Am I still on my mortgage after filing for chapter 7 bankruptcy? 21 Answers as of July 04, 2013

I was divorced 18 months ago and filed chapter 7 12 months ago. My ex is doing a short sale and the mortgage company said they require my signature because I'm still on the mortgage. Wouldn't the chapter 7 take me off the mortgage?

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Dan Shay Law
Dan Shay Law | Daniel Shay
It is true they may need your signature to release the lien. The Chapter 7 will protect you from any liability.
Answer Applies to: California
Replied: 7/14/2011
Mercado & Hartung, PLLC
Mercado & Hartung, PLLC | Christopher J. Mercado
You are now not personally responsible for the mortgage but the property still secures the mortgage.
Answer Applies to: Washington
Replied: 7/4/2013
Law Office of J. Thomas Black, P.C.
Law Office of J. Thomas Black, P.C. | J. Thomas Black
Yes, so long as you did not sign a Reaffirmation Agreement on the mortgage, your personal liability to pay the mortgage was discharged in the bankruptcy. However you still are on the deed, and unless the divorce decree awarded ownership of the house to your spouse, you still own an interest in the house. It may benefit you to do a short sale, and at least avoid having a foreclosure on your credit.
Answer Applies to: Texas
Replied: 7/11/2011
Law Offices of Michael T. Krueger
Law Offices of Michael T. Krueger | Michael Krueger
You are still on the mortgage until you perform on your intent. If you filed your bankruptcy and stated that you intend to keep current on the mortgage then you are still on the mortgage and are liable for the debt. If you stated that you intend to surrender the property you can bring your bankruptcy case number to the mortgage company and provide them with the evidence they need that you have surrendered your interest back to the bank.
Answer Applies to: California
Replied: 7/11/2011
Law Office of Maureen O' Malley
Law Office of Maureen O' Malley | Maureen O'Malley
Right. You have no liability. If you filed jointly, I don't even recommend a short sale but rather that you just let it go into foreclosure. I'd send a letter to the mortgage company with a copy of your discharge and tell them you're not liable to sign anything. If you do sign, make a clear note that you were discharged and you are signing merely as an accomodation to your ex and that you are not liable for ANY further costs.
Answer Applies to: Virginia
Replied: 7/11/2011
    Law Office of J. Scott Logan, LLC
    Law Office of J. Scott Logan, LLC | John Scott Logan
    No. You still own the property. You are not personally liable for the debt anymore if you listed the mortgage.
    Answer Applies to: Maine
    Replied: 7/8/2011
    Janet A. Lawson Bankruptcy Attorney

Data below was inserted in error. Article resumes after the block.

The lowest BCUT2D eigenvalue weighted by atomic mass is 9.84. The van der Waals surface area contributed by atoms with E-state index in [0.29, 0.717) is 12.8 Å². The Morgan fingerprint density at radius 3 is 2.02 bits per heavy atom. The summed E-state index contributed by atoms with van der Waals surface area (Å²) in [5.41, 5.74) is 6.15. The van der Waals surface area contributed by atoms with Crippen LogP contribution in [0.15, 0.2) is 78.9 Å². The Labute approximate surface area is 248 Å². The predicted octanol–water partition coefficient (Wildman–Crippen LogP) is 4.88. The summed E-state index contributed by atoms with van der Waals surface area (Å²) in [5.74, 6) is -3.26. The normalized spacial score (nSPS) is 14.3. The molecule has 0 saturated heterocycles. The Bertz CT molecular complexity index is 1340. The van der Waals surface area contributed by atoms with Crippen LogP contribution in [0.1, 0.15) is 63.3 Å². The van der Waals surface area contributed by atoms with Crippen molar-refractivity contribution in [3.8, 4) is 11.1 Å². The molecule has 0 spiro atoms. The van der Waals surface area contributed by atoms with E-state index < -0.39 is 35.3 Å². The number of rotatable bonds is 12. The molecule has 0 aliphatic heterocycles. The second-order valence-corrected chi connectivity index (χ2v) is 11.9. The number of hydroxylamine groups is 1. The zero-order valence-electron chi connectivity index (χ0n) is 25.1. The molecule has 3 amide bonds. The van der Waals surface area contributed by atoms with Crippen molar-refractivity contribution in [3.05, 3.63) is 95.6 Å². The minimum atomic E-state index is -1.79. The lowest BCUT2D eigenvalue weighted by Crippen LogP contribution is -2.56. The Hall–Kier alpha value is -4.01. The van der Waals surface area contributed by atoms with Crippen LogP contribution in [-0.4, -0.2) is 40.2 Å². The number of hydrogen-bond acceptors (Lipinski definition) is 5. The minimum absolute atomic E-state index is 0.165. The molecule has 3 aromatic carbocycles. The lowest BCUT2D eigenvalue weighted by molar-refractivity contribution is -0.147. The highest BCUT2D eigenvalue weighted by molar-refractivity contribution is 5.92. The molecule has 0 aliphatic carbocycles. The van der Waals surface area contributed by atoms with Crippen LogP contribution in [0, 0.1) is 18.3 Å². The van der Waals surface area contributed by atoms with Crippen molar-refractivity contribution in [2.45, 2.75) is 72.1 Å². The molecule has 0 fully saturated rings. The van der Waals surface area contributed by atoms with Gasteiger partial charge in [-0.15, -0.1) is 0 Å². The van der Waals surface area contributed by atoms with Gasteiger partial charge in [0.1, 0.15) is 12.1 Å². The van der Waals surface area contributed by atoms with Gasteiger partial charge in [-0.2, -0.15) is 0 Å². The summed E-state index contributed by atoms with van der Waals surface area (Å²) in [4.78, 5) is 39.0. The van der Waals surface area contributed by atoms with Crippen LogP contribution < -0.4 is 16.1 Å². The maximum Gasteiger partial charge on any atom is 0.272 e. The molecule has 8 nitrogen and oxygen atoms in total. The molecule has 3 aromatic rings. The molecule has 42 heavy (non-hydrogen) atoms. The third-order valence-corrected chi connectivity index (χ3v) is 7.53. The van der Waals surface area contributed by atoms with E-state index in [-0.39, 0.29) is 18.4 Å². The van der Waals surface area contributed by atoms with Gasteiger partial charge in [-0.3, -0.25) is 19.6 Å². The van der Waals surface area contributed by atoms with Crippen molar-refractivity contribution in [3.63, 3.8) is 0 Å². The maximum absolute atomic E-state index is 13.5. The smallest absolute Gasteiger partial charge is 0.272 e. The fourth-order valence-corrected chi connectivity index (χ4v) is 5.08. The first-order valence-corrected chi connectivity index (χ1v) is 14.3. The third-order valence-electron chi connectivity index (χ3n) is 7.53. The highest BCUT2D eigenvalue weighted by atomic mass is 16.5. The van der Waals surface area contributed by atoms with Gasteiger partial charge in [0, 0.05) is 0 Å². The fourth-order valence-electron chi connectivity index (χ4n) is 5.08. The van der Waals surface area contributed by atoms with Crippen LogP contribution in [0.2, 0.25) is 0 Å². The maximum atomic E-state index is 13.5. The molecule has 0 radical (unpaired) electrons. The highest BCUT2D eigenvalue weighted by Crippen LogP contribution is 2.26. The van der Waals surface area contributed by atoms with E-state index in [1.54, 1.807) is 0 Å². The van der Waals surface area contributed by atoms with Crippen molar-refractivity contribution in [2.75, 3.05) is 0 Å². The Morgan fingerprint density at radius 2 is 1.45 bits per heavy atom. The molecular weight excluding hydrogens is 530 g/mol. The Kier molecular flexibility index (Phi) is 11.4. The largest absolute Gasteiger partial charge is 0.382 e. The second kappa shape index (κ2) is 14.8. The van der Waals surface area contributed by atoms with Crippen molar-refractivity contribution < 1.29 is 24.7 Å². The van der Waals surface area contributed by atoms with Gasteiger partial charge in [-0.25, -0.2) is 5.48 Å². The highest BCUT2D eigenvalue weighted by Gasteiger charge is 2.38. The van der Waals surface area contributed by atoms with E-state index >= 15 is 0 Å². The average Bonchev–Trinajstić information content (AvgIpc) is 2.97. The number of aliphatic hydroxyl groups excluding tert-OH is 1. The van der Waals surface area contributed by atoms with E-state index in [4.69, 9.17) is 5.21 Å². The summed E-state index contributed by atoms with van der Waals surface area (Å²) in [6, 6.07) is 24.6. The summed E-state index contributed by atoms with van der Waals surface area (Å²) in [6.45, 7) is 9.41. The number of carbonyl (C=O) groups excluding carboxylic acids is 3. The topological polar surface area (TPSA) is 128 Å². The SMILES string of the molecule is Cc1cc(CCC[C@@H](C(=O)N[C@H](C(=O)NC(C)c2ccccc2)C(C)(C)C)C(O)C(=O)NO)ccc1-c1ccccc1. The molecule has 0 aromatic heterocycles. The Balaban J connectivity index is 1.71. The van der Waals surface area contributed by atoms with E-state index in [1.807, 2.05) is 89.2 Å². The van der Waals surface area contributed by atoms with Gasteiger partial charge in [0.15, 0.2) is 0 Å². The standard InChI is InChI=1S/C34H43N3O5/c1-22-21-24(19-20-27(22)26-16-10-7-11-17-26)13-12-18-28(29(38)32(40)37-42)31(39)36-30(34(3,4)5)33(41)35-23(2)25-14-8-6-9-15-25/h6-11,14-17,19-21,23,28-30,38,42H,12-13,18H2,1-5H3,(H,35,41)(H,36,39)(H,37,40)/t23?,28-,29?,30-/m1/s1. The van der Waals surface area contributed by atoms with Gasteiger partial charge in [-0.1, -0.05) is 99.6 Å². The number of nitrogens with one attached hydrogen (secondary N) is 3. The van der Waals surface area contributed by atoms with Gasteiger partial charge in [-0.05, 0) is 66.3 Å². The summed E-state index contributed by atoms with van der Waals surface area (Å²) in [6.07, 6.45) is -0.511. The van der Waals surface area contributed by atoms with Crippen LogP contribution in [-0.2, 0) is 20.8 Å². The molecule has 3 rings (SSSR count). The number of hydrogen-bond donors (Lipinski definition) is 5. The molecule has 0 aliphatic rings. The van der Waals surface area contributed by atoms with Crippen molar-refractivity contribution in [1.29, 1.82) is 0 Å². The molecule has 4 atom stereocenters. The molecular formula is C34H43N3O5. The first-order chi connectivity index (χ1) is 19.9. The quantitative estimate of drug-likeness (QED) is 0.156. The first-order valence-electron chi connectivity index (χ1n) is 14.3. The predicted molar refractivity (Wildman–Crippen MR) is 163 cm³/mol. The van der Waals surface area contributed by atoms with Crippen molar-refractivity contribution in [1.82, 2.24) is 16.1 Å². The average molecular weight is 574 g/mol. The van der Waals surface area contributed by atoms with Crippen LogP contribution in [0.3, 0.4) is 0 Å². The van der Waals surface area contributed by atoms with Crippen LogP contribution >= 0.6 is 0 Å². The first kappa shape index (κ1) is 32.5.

Janet A. Lawson Bankruptcy Attorney | Janet Lawson
    It relieves you of the obligation to pay the mortgage. You are however still "on" it. Make sure what you sign does say impose any further obligations on you, (such an agreement would be void... but who needs the hassle?).
    Answer Applies to: California
    Replied: 7/8/2011
    Carballo Law Offices
    Carballo Law Offices | Tony E. Carballo
    Chapter 7 does not affect secured debt such as a mortgage. You may not be personally liable for the debt but the lien of the mortgage remains and your name remains on the mortgage contract.
    Answer Applies to: California
    Replied: 7/8/2011
    Law Office of Harry L Styron
    Law Office of Harry L Styron | Harry L Styron
    A Bankruptcy has no effect on a secured debt (mortgage). You remain liable on it. In addition, implied in the short sale is that the property is "under water", so the trustee must have abandoned it in the bankruptcy and you still have an ownership interest in it. Therefore your signature is required for it to be sold.
    Answer Applies to: California
    Replied: 7/8/2011
    The Law Offices of Alan M. Laskin
    The Law Offices of Alan M. Laskin | Jared B. Gaynor
    Bankruptcy discharges do not "get rid" of those debts, they simply remove you from any personal liability for those debts. What they are likely discussing, however, is that you are still on TITLE to the property, and they need your signature in order to complete the title transfer for the sale.
    Answer Applies to: California
    Replied: 7/7/2011
    Law Office of Jackie Robert Geller
    Law Office of Jackie Robert Geller | Jackie Robert Geller
    No. You may have been discharged from personal liability but you are still a signer on the loan.
    Answer Applies to: California
    Replied: 7/4/2013
    Bird & VanDyke, Inc.
    Bird & VanDyke, Inc. | David VanDyke
    No. You are still on the mortgage. You don't owe any money but you are still on the loan and the deed. Your signature would be required to short sale.
    Answer Applies to: California
    Replied: 7/7/2011
    Ashman Law Office
    Ashman Law Office | Glen Edward Ashman
    Hopefully you used a lawyer. If you did your lawyer explained things. If you made the mistake of not having a lawyer that explains your confusion. In a Chapter 7 the mortgage lien survives the case. You simply are no longer liable unless you reassume. Having said that, it would be a horrible mistake for you to sign off on a short sale under those facts. Do not do it. Signing the wrong paperwork in that case is dangerous and a short sales does not help you (unless you reaffirmed). Discuss this with your lawyer. Do NOT discuss this with your ex.
    Answer Applies to: Georgia
    Replied: 7/7/2011
    Law Office of Nanina Takla
    Law Office of Nanina Takla | Nanina Takla
    No the chapter 7 gets rid of your personal liability to pay back the note, but you are still on the mortgage, and, I assume, still on the title to the property.
    Answer Applies to: Oregon
    Replied: 7/7/2011
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